Offsite-Colonel Joe Kittinger and the Long Lonely Leap


Here at Behind the Thrills, we love us some Theme Parks. No doubt about it. However, there is a great big world out there, and sometimes we need to take a step out of the parks and look at something else. Join us as we take a look outside of the world of theme parks and into the world of movies, music, television, hotels…pretty much anything else we happen to stumble across.
However whatever we look at will have some relation to the theme park world, granted not directly…but in a round about sort of way.
So join us now as we lift up the harnesses, put down our cup of Butterbeer and take a walk…Offsite.

This Week’s Offsite Adventure-The Long Lonely Leap


I’m not writing this so much as a history lesson, but to profess my undying hero worship for Colonel Joe Kittinger. I grew up spending my summers in and around Dayton, Ohio. It’s very much an Air Force town with Wright-Patterson Air Force Base and Museum just down the road. My dad did the news for WHIO Channel 7 for about ten years. The highlight of every years was the Dayton International Air Show. It was pretty badass, especially for a kid. Huge military planes, amazing displays, and of course legends. I met Chuck Yaeger (the first man to break the sound barrier) and Colonel Joe Kittinger. Col. Joe currently holds the record for the highest balloon jump at 102,800 feet. To give you some perspective on how high that is, most commercial jets cruise at around 30,000 feet. Colonel Joe didn’t jump out of a plane, no he’s a little more impressive than that. He jumped…out of a balloon. And to say jump is an over statement…but let’s get to that later.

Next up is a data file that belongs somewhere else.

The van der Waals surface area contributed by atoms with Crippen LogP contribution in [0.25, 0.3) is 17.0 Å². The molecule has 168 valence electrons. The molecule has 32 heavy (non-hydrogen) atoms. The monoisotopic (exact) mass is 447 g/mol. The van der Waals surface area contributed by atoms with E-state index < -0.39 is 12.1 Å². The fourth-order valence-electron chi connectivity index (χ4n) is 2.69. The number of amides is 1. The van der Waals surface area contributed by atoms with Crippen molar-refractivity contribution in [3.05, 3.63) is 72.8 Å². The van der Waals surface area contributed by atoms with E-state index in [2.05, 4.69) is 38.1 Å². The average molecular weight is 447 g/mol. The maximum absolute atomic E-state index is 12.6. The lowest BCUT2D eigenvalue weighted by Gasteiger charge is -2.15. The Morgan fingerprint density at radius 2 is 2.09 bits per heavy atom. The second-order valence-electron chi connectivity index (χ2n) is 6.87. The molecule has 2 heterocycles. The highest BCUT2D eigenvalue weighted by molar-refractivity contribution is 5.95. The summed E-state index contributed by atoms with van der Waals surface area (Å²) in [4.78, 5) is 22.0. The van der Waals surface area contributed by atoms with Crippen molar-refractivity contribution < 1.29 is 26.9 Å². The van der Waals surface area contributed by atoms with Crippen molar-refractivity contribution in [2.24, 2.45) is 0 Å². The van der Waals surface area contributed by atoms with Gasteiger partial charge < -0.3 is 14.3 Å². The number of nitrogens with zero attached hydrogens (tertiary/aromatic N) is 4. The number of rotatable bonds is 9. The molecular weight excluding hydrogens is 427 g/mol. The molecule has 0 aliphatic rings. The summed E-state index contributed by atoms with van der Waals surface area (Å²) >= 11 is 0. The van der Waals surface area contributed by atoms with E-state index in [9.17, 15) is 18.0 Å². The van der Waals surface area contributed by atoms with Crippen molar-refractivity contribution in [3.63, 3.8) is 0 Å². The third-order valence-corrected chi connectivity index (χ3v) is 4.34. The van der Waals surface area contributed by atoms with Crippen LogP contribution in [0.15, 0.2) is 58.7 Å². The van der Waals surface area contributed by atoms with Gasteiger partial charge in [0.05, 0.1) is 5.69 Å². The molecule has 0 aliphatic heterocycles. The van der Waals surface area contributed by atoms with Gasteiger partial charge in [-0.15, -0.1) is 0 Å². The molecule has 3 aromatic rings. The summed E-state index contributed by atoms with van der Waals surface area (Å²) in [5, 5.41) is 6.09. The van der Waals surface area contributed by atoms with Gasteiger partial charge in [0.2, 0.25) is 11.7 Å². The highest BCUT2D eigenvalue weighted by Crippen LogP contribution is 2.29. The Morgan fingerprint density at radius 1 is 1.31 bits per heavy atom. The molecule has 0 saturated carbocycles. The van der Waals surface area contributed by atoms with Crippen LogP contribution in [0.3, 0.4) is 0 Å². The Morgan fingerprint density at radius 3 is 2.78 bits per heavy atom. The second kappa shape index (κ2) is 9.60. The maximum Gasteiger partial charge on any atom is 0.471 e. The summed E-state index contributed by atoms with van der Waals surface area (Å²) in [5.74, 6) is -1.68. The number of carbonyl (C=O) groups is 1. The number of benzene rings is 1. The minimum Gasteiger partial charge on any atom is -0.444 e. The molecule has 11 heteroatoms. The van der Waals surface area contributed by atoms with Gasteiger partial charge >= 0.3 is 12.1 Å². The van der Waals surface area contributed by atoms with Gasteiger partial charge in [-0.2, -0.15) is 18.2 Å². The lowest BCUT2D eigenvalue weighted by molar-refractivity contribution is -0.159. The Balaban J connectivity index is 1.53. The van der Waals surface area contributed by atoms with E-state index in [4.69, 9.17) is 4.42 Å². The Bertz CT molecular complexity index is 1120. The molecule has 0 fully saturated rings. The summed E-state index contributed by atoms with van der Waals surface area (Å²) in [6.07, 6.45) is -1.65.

Colonel Joe Kittinger is a Florida native, born in Tampa. He first entered the military in 1949. He became a pilot and began working with a series of experimental aircraft and tests. He was part of three experimental jumps to test early space suits, and to see if a high altitude bail out could happen, if things went wrong during a space flight. The first of three jumps went badly when a malfunction in the suit caused Kittinger to lose consciousness. It was an emergency chute that saved him. It didn’t stop him. He made another jump, this time from 74,700 feet. On August 16, 1960 the final jump took place. He rode up in a gondola, powered by a helium powered balloon. The entire time Kittinger was doing measurements, tests and making sure everything went right. When he got to his target altitude…he said a prayer and simply stepped off.

To stand at the doorstep to heaven, and simply take a step off, not knowing if you’ll live or die is one thing, but to do so just for the sake of science and your country is something else completely different. It takes testicular fortitude that I personally don’t posses. In addition, Col. Joe was shot down during his voluntary third tour of duty during the Vietnam War and held as a prisoner of war for 11 months in the famous “Hanoi Hilton”. He was tortured and put through “rope torture”.

After that Col. Joe enjoyed civilian life, but his legacy and his records remained. He still holds the record for  highest balloon ascent, highest parachute jump, longest drogue-fall (four minutes), and fastest speed by a human being through the atmosphere. Now someone is threatening to take his records. Felix Baumgartner is planning to break the record by jumping from 120,000 feet. Anyone else would be upset, but Col. Joe, being ever the gentleman isn’t. In fact he is serving as adviser in the whole project. The project is also not just a publicity stunt used to catch a record, but it will be used to test the next generation of full pressure space suits and to collect medical and scientific information.


Still, the best way to describe how Colonel Joe feels about the experience is in the title of his latest book. “Come up and Get Me”. It really reflects how bad ass Col. Joe is, and how much fun he seems to have in the challenge.

Read more about Colonel Joe Kittinger and his amazing life.